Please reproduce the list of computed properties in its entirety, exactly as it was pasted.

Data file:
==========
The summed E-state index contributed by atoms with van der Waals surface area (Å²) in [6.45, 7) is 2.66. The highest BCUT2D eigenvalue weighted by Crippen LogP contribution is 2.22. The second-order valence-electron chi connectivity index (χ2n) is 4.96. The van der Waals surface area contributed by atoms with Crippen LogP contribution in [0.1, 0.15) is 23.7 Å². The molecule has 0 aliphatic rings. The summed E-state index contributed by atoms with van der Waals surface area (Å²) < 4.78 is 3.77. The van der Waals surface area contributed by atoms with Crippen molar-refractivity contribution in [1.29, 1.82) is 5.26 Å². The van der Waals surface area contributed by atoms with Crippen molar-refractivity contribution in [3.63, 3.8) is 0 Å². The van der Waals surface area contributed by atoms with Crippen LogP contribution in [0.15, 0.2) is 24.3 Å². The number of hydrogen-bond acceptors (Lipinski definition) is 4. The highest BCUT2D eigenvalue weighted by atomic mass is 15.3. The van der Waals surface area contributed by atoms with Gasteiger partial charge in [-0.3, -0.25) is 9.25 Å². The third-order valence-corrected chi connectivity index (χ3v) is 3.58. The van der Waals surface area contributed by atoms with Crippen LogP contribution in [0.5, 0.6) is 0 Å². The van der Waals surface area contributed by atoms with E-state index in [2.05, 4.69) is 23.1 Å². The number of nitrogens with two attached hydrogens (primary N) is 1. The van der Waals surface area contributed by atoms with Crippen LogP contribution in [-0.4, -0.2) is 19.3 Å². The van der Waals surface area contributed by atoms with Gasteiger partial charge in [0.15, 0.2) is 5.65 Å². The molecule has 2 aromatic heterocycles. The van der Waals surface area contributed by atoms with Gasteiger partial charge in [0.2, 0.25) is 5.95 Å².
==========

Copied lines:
The summed E-state index contributed by atoms with van der Waals surface area (Å²) in [6.45, 7) is 2.66. The highest BCUT2D eigenvalue weighted by Crippen LogP contribution is 2.22. The second-order valence-electron chi connectivity index (χ2n) is 4.96. The van der Waals surface area contributed by atoms with Crippen LogP contribution in [0.1, 0.15) is 23.7 Å². The molecule has 0 aliphatic rings. The summed E-state index contributed by atoms with van der Waals surface area (Å²) < 4.78 is 3.77. The van der Waals surface area contributed by atoms with Crippen molar-refractivity contribution in [1.29, 1.82) is 5.26 Å². The van der Waals surface area contributed by atoms with Crippen molar-refractivity contribution in [3.63, 3.8) is 0 Å². The van der Waals surface area contributed by atoms with Crippen LogP contribution in [0.15, 0.2) is 24.3 Å². The number of hydrogen-bond acceptors (Lipinski definition) is 4. The highest BCUT2D eigenvalue weighted by atomic mass is 15.3. The van der Waals surface area contributed by atoms with Gasteiger partial charge in [-0.3, -0.25) is 9.25 Å². The third-order valence-corrected chi connectivity index (χ3v) is 3.58. The van der Waals surface area contributed by atoms with Crippen LogP contribution in [0.5, 0.6) is 0 Å². The van der Waals surface area contributed by atoms with E-state index in [2.05, 4.69) is 23.1 Å². The number of nitrogens with two attached hydrogens (primary N) is 1. The van der Waals surface area contributed by atoms with Crippen LogP contribution in [-0.4, -0.2) is 19.3 Å². The van der Waals surface area contributed by atoms with Gasteiger partial charge in [0.15, 0.2) is 5.65 Å². The molecule has 2 aromatic heterocycles. The van der Waals surface area contributed by atoms with Gasteiger partial charge in [0.2, 0.25) is 5.95 Å².